Today is the birthday of W. E. B. DuBois (February 23, 1868 – August 27, 1963).  DuBois made numerous contributions to sociology. For example, his book, The Philadelphia Negro, is a classic case of research that combines both quantitative and qualitative data. His most famous work, The Souls of Black Folk, provides core insights into the operations of race in the United States including observations about the color line, the veil, and twoness.

He made many other contributions, as well, including the fact that DuBois was one of the co-founders of the NAACP (they have a bio here). Also, WEBDuBois.org has additional links.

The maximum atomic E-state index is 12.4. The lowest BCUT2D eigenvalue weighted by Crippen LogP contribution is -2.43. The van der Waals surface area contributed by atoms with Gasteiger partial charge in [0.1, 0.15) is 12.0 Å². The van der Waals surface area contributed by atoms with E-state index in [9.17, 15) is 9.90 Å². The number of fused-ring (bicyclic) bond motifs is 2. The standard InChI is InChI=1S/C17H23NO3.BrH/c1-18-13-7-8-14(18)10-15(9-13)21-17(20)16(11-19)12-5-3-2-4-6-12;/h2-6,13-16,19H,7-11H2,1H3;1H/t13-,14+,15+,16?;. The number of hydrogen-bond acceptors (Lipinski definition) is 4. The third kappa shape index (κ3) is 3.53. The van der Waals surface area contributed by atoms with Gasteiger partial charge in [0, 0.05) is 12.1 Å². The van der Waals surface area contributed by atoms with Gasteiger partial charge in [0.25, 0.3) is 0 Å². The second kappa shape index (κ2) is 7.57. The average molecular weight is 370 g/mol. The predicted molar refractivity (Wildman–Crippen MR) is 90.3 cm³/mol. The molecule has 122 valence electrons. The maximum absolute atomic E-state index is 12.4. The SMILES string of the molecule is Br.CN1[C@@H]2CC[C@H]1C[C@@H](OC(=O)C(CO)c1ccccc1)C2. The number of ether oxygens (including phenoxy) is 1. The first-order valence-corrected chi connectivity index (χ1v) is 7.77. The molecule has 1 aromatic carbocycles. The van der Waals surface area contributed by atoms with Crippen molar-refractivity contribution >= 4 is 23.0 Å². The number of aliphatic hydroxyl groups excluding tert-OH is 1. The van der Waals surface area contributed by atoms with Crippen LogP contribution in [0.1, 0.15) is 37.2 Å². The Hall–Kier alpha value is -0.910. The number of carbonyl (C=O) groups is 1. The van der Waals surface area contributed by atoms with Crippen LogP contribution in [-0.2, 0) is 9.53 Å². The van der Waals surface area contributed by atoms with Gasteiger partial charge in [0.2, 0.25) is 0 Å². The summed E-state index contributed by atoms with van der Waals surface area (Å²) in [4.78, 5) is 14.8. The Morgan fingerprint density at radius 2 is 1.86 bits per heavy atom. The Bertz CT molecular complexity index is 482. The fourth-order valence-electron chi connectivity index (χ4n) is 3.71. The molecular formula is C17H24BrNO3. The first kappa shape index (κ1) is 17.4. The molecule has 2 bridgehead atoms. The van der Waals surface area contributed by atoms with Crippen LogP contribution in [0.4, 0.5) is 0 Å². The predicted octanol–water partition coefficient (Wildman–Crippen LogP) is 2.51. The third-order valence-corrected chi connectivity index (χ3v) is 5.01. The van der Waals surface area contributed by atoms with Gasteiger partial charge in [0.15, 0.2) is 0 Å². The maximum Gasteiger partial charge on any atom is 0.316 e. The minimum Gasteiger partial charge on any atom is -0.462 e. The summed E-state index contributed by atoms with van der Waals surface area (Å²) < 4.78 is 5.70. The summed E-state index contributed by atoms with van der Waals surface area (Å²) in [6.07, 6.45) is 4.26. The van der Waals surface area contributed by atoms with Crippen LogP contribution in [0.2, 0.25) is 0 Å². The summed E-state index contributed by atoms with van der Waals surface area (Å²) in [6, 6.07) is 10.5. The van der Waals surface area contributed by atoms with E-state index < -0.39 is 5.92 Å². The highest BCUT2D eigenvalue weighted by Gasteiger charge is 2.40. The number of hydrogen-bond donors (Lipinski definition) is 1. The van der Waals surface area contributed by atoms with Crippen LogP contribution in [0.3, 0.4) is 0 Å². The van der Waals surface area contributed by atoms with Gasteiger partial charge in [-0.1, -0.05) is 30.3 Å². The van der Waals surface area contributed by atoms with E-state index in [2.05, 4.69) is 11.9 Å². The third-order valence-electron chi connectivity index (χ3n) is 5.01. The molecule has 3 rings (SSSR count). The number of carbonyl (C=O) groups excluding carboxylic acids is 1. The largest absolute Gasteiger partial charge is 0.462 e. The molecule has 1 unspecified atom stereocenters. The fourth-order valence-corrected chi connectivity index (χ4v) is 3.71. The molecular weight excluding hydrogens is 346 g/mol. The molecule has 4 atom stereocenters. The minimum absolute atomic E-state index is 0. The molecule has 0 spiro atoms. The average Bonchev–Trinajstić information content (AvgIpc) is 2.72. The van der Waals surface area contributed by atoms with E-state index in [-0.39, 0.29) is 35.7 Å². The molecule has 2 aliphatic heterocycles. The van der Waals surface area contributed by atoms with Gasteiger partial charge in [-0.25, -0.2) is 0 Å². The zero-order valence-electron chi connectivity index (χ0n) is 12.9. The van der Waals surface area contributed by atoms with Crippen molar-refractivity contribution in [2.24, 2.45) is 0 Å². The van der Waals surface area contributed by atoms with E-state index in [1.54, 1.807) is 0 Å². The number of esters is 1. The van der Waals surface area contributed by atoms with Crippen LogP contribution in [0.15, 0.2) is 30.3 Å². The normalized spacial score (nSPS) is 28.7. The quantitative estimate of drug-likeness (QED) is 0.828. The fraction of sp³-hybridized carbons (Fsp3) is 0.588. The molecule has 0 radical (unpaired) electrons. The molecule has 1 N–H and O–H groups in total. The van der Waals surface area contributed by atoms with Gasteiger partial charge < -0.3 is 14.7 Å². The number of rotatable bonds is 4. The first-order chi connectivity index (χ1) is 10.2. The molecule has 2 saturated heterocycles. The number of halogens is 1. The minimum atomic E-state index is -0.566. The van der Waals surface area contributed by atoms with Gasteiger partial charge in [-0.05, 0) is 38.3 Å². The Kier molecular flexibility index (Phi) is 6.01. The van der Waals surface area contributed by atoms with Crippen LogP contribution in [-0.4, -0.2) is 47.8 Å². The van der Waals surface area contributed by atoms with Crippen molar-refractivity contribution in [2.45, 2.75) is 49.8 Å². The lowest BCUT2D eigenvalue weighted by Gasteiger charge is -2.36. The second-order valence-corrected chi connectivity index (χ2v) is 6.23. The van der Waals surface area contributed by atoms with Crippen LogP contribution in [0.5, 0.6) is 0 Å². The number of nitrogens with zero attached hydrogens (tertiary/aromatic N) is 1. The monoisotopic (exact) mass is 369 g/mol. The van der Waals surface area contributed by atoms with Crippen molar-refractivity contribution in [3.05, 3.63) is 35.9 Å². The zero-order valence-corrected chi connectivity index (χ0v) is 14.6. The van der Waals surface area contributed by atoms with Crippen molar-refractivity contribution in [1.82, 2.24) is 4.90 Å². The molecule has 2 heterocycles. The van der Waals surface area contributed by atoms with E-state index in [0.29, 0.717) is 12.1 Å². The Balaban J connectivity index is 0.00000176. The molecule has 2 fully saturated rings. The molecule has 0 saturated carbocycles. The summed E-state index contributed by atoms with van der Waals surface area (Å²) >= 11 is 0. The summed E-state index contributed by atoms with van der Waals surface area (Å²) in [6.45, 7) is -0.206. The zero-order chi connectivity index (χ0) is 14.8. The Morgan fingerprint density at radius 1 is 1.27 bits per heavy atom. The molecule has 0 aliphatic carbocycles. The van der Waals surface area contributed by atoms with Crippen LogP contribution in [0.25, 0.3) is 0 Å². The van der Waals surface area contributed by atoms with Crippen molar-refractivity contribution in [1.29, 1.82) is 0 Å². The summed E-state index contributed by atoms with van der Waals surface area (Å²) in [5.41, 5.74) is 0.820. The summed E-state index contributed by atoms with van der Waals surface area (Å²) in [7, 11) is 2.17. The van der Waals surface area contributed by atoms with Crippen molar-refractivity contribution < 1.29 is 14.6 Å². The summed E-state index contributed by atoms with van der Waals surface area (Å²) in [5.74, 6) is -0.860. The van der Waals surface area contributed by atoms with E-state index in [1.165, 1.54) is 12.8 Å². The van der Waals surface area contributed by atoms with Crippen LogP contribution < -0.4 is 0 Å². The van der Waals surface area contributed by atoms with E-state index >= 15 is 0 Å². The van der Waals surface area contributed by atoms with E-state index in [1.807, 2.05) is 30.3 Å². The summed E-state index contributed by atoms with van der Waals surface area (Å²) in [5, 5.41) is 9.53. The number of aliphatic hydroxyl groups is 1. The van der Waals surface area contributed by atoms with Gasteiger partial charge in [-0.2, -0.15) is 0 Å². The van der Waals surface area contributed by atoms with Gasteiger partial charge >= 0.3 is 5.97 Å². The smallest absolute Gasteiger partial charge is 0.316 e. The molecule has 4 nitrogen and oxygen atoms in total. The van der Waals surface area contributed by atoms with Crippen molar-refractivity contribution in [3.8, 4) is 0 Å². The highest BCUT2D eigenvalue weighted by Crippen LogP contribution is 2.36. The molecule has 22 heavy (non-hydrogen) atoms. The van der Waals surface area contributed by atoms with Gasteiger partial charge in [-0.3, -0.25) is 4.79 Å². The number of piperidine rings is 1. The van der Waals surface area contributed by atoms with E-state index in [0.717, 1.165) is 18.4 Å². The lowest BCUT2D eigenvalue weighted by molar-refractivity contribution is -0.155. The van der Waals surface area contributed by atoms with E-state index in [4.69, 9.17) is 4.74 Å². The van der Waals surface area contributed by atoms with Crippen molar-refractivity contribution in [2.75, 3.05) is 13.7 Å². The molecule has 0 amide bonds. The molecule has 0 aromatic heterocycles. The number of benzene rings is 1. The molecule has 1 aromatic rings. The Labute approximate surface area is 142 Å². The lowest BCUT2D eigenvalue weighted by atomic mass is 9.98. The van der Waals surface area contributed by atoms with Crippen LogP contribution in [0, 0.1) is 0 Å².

In one of my favorite DuBois quotes, he calls us to be more than just a “car-window sociologist.”  It is not enough, he suggests, to devote “the few leisure hours of a holiday trip to unravelling the snarl of centuries” (from Souls of Black Folk).

A treasure trove of DuBois photos is available at the UMass DuBois Photos collection.

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